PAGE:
N2 - Late Pleistocene to Holocene margin sedimentation on the Great Barrier Reef, a mixed carbonatesiliciclastic margin, has been explained by a transgressive shedding model. This model has challenged widely accepted sequence stratigraphic models in terms of the timing and type of sediment (i.e. carbonate vs. siliciclastic) deposited during sea-level oscillations. However, this model documents only hemipelagic sedimentation and the contribution of coarse-grained turbidite deposition, and the role of submarine canyons in this process, remain elusive on this archetypal margin. Here we present a new model of turbidite deposition for the last 60 ky in the north-eastern Australia margin. Using highresolution bathymetry, 58 new and existing radiometric ages, and the composition of 81 turbidites from 15 piston cores, we found that the spatial and temporal variation of turbidites is controlled by the relationship between sea-level change and the variable physiography along the margin. Siliciclastic and mixed carbonate-siliciclastic turbidites were linked to canyons indenting the shelf-break and the welldeveloped shelf-edge reef barriers that stored sediment behind them. Turbidite deposition was sustained while the sea-level position allowed the connection and sediment bypassing through the interreef passages and canyons. Carbonate turbidites dominated in regions with more open conditions at the outer-shelf and where slope-confined canyons dominated or where canyons are generally less abundant. The turn-on and maintenance of carbonate production during sea-level fluctuations also influenced the timing of carbonate turbidite deposition. We show that a fundamental understanding of the variable physiography inherent to mixed carbonate-siliciclastic margins is essential to accurately interpret deep-water, coarse-grained deposition within a sequence stratigraphic context. 

AB - Late Pleistocene to Holocene margin sedimentation on the Great Barrier Reef, a mixed carbonatesiliciclastic margin, has been explained by a transgressive shedding model. This model has challenged widely accepted sequence stratigraphic models in terms of the timing and type of sediment (i.e. carbonate vs. siliciclastic) deposited during sea-level oscillations. However, this model documents only hemipelagic sedimentation and the contribution of coarse-grained turbidite deposition, and the role of submarine canyons in this process, remain elusive on this archetypal margin. Here we present a new model of turbidite deposition for the last 60 ky in the north-eastern Australia margin. Using highresolution bathymetry, 58 new and existing radiometric ages, and the composition of 81 turbidites from 15 piston cores, we found that the spatial and temporal variation of turbidites is controlled by the relationship between sea-level change and the variable physiography along the margin. Siliciclastic and mixed carbonate-siliciclastic turbidites were linked to canyons indenting the shelf-break and the welldeveloped shelf-edge reef barriers that stored sediment behind them. Turbidite deposition was sustained while the sea-level position allowed the connection and sediment bypassing through the interreef passages and canyons. Carbonate turbidites dominated in regions with more open conditions at the outer-shelf and where slope-confined canyons dominated or where canyons are generally less abundant. The turn-on and maintenance of carbonate production during sea-level fluctuations also influenced the timing of carbonate turbidite deposition. We show that a fundamental understanding of the variable physiography inherent to mixed carbonate-siliciclastic margins is essential to accurately interpret deep-water, coarse-grained deposition within a sequence stratigraphic context.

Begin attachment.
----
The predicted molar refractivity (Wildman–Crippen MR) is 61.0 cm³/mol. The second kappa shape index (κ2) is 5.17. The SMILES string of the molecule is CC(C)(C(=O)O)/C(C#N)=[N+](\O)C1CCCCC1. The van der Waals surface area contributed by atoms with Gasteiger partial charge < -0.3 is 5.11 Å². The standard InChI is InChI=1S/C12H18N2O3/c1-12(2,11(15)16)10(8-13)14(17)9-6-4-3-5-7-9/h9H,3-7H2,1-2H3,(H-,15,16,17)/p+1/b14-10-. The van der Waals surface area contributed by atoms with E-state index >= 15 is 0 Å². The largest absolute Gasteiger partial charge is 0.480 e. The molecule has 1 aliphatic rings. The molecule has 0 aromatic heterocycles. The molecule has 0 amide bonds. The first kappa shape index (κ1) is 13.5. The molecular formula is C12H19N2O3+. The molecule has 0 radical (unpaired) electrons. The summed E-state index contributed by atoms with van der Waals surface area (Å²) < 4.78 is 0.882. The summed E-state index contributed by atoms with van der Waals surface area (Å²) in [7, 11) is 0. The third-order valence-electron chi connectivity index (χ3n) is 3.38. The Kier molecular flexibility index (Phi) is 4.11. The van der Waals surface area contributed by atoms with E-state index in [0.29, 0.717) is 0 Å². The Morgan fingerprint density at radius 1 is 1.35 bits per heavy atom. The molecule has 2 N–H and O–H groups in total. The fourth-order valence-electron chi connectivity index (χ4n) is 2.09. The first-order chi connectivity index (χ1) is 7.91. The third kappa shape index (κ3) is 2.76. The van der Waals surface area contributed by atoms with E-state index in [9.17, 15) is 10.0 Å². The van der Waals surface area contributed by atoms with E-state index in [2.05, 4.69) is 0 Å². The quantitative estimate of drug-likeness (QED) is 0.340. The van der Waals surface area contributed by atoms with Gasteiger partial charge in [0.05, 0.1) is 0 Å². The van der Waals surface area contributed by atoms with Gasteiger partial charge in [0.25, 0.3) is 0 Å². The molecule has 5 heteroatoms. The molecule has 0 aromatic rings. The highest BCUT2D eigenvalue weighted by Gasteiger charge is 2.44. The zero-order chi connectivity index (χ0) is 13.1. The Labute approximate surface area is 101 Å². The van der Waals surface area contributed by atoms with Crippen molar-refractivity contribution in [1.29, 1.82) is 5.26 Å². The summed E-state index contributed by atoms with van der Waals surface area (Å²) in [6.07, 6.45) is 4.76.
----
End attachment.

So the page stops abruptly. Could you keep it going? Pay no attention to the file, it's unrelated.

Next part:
KW - Turbidites

KW - Submarine canyons

KW - Slope morphology

KW - Shelf-edge barrier reef

KW - Sequence stratigraphy

KW - North-eastern Australia margin

KW - SURFACE OCEAN RADIOCARBON

KW - NORTH-EASTERN AUSTRALIA

KW - SUBMARINE-CANYON

KW - SOUTHWESTERN PACIFIC

KW - SEDIMENTATION

KW - QUEENSLAND

KW - MORPHOLOGY

KW - HISTORY

KW - BAHAMAS

KW - MARGIN

U2 - 10.1016/j.marpetgeo.2013.11.009

DO - 10.1016/j.marpetgeo.2013.11.009

M3 - Article

VL - 50

SP - 40

EP - 50

JO - Marine and petroleum geology

T2 - Marine and petroleum geology

JF - Marine and petroleum geology

SN - 0264-8172

ER -